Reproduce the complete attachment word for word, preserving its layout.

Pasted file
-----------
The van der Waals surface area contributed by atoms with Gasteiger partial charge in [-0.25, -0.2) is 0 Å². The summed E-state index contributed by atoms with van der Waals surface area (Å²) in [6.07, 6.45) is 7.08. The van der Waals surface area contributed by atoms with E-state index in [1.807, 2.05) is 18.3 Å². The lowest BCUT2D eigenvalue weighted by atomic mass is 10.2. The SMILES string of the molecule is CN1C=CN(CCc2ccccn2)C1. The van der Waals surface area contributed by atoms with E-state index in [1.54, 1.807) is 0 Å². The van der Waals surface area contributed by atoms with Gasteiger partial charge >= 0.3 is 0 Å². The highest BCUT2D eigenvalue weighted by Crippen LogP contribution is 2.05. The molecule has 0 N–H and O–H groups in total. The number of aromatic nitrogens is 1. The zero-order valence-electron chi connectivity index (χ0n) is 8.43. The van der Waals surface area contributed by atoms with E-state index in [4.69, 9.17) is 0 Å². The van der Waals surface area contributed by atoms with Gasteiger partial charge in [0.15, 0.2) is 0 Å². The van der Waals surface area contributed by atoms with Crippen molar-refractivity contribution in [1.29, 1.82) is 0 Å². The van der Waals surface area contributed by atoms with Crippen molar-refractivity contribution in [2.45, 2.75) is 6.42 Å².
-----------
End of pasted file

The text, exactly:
The van der Waals surface area contributed by atoms with Gasteiger partial charge in [-0.25, -0.2) is 0 Å². The summed E-state index contributed by atoms with van der Waals surface area (Å²) in [6.07, 6.45) is 7.08. The van der Waals surface area contributed by atoms with E-state index in [1.807, 2.05) is 18.3 Å². The lowest BCUT2D eigenvalue weighted by atomic mass is 10.2. The SMILES string of the molecule is CN1C=CN(CCc2ccccn2)C1. The van der Waals surface area contributed by atoms with E-state index in [1.54, 1.807) is 0 Å². The van der Waals surface area contributed by atoms with Gasteiger partial charge >= 0.3 is 0 Å². The highest BCUT2D eigenvalue weighted by Crippen LogP contribution is 2.05. The molecule has 0 N–H and O–H groups in total. The number of aromatic nitrogens is 1. The zero-order valence-electron chi connectivity index (χ0n) is 8.43. The van der Waals surface area contributed by atoms with E-state index in [4.69, 9.17) is 0 Å². The van der Waals surface area contributed by atoms with Gasteiger partial charge in [0.15, 0.2) is 0 Å². The van der Waals surface area contributed by atoms with Crippen molar-refractivity contribution in [1.29, 1.82) is 0 Å². The van der Waals surface area contributed by atoms with Crippen molar-refractivity contribution in [2.45, 2.75) is 6.42 Å².